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I have strict mode turned on in my tsconfig.json. I'm having trouble bending some parts of my code to the will of the compiler. Instead of turning the setting off for the entire project, is there a way to mark specific files or - even better - blocks of code with reduced stringency?

So I'm thinking something like this.

function foo() {
 // implicitAny not allowed here 

/// noImplicitAny false

 // implicitAny allowed here 

/// noImplicitAny true
}

I thought that triple dash directives might help, but they don't appear to.

Thanks :-)

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    No, but it really isn't hard to write strict TypeScript - what problem are you having exactly? noImplicitAny is the easiest to fix (just paste : any or : never or : unknown where necessary) – Dai Sep 15 at 3:14
  • Hi. This is the current issue, but it was just as much about learning what TS can do. stackoverflow.com/questions/63893394/… – Damien Sawyer Sep 15 at 3:33
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    Does this answer your question? Can I disable ECMAscript strict mode for specific functions? – Tân Sep 15 at 3:40
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    @Tân ECMAScript Strict Mode is largely unrelated to this question: TypeScript's tsc has many "strict" options, and ECMAScript Strict Mode is only one of those. The OP is asking primarily about noImplicitAny which is completely unrelated to ECMAScript's Strict Mode. – Dai Sep 15 at 3:56
  • I think the answers on that question explain the issue well. Understand it and don't try to work around it. Afaik, based on a few github issues found, there's currently no way of turning typescripts strict mode down for a specific file. – Mike S. Sep 15 at 5:42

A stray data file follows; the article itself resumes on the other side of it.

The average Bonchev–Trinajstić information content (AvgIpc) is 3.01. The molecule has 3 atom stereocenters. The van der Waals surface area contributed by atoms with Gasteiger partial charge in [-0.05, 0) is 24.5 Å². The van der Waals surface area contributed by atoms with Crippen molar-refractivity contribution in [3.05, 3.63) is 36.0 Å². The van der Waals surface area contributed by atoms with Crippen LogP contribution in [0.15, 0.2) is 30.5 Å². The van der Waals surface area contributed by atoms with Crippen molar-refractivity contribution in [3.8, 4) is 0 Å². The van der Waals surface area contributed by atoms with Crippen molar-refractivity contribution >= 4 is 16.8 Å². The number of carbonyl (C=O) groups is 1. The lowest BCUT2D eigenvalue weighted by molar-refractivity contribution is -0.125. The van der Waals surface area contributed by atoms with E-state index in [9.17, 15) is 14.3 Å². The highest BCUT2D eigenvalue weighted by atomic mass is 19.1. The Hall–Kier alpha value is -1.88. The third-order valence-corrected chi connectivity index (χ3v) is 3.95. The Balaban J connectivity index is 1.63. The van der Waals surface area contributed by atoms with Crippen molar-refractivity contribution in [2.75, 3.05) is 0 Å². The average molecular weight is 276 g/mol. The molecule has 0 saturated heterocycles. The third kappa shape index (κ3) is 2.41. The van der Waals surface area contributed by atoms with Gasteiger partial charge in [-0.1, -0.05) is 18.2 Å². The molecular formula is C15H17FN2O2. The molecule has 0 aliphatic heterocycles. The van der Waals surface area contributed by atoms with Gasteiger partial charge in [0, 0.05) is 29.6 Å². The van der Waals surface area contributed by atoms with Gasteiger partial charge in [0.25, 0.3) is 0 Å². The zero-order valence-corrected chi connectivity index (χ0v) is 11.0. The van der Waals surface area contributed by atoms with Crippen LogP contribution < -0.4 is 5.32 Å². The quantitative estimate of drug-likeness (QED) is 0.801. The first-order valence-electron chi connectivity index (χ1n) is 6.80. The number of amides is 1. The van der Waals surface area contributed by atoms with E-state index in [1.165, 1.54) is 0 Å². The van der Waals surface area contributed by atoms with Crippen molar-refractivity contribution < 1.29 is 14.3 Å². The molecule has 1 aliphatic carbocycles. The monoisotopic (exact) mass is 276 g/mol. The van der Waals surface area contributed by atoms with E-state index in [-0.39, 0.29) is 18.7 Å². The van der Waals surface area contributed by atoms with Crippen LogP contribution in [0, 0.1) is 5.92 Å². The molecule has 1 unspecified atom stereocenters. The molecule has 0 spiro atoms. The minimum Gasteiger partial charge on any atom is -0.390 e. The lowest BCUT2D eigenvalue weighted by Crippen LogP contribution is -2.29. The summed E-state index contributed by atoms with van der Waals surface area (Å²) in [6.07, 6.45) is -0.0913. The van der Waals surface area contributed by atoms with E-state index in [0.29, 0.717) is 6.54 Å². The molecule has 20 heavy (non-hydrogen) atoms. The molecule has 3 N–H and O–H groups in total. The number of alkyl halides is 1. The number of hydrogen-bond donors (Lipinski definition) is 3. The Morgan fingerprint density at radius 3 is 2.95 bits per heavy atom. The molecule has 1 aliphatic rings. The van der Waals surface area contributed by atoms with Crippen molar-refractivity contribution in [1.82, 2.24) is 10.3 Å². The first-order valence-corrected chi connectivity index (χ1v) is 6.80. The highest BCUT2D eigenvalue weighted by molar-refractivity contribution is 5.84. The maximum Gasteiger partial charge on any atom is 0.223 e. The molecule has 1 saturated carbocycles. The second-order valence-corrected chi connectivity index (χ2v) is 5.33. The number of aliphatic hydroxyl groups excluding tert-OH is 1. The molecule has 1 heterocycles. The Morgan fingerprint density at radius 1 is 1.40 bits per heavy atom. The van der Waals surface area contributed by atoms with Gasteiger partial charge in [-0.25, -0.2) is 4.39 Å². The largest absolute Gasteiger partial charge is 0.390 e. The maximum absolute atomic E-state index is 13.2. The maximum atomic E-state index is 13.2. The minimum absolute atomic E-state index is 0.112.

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No, it's not currently possible to do this.

For context, see this TypeScript issue tracking it as a possible feature for the future: https://github.com/Microsoft/TypeScript/issues/28306

That issue also notes some workarounds that might work for you, such as creating a non-strict primary tsconfig file that includes your whole project, and then local strict config(s) which inherit from that and enable strict mode only for their own listed files. That's not per-file, and it's a bit of a pain to maintain, but it might help.

Otherwise, if you need to disable checks for a specific section of code, you can avoid almost all strict typing errors by explicitly setting the types of your parameters & variables to any everywhere. In general of course it's better to properly handle the issues though, since most strict mode errors are real errors that you should be aware of.

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